Quite a lot of the answer is bound up with your asset allocation plan. Are you going limit your portfolio to US stocks and US bonds? Or will you broaden your horizons by diversifying across the major asset classes? There are lots of possibilities. Whatever your preference, there are multiple ways to optimize the mix of the assets that you’re targeting. Indeed, every portfolio, no matter how extreme or exotic, has its own set of optimal combinations and it’s all about choosing weights.

How to choose? The default is to go with Mr. Market’s strategy of letting the relative market values determine weights. This tends to be a competitive strategy, by the way, particularly if you own a wide selection of the major asset classes. In conventional finance theory, holding Mr. Market’s asset allocation (all the major asset classes weighted by market value) is the super-optimal portfolio that will dominate all others over the long term. But this is a controversial idea, although I think you can do quite well with this default strategy. In any case, most investors choose to customize the mix, which is partly a function of choosing weights.

Theoretically speaking, if you had no insight about expected return and risk, the standard choice for weighting assets would lead you to hold equal amounts of your targeted list of assets. If we have no confidence in our ability to add value by estimating future returns and risk, equal weighting is a reasonable plan. In fact, equal weighting has an encouraging history as a real world strategy, but that’s another story.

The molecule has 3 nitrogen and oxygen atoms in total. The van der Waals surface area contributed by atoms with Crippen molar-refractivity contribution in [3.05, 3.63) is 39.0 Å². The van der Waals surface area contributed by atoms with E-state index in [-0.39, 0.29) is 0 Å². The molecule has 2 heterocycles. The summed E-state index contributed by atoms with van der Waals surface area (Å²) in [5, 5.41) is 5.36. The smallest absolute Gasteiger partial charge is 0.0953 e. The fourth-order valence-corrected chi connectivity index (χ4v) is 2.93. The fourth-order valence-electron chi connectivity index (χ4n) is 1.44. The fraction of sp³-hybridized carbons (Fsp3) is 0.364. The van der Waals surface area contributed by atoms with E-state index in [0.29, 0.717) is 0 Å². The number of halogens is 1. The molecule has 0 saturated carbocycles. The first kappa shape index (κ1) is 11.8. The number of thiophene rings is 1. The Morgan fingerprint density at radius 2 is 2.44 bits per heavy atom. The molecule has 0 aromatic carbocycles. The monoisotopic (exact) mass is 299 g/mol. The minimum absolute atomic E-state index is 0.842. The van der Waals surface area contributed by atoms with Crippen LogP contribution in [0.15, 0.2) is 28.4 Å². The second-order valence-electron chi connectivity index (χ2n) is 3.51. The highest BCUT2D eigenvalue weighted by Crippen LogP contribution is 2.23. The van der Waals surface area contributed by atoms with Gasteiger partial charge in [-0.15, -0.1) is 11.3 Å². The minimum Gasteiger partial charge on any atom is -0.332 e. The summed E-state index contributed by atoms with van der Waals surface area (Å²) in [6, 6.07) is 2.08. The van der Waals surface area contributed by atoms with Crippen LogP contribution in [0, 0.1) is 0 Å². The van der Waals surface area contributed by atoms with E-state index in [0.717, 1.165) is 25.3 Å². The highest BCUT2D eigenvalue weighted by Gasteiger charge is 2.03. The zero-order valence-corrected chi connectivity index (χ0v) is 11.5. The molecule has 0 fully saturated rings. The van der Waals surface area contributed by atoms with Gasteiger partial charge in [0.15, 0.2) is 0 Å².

Let’s say that you’ve rejected market-value and equal-weighting schemes. Now what? The traditional approach is to look for portfolios on the efficient frontier with the highest expected return. This basic formulation describes the lion’s share of how investors and institutions manage money, even if they don’t think in such Markowitzian terms. But there’s a growing body of research that tells us to look for portfolios that emphasize another goal: minimize risk (volatility). These portfolios are still efficient, but they’re on the other side of the efficient frontier. In fact, it turns out that the minimum-volatility mix for a given set of assets tends to deliver superior results vs. trying to maximize return.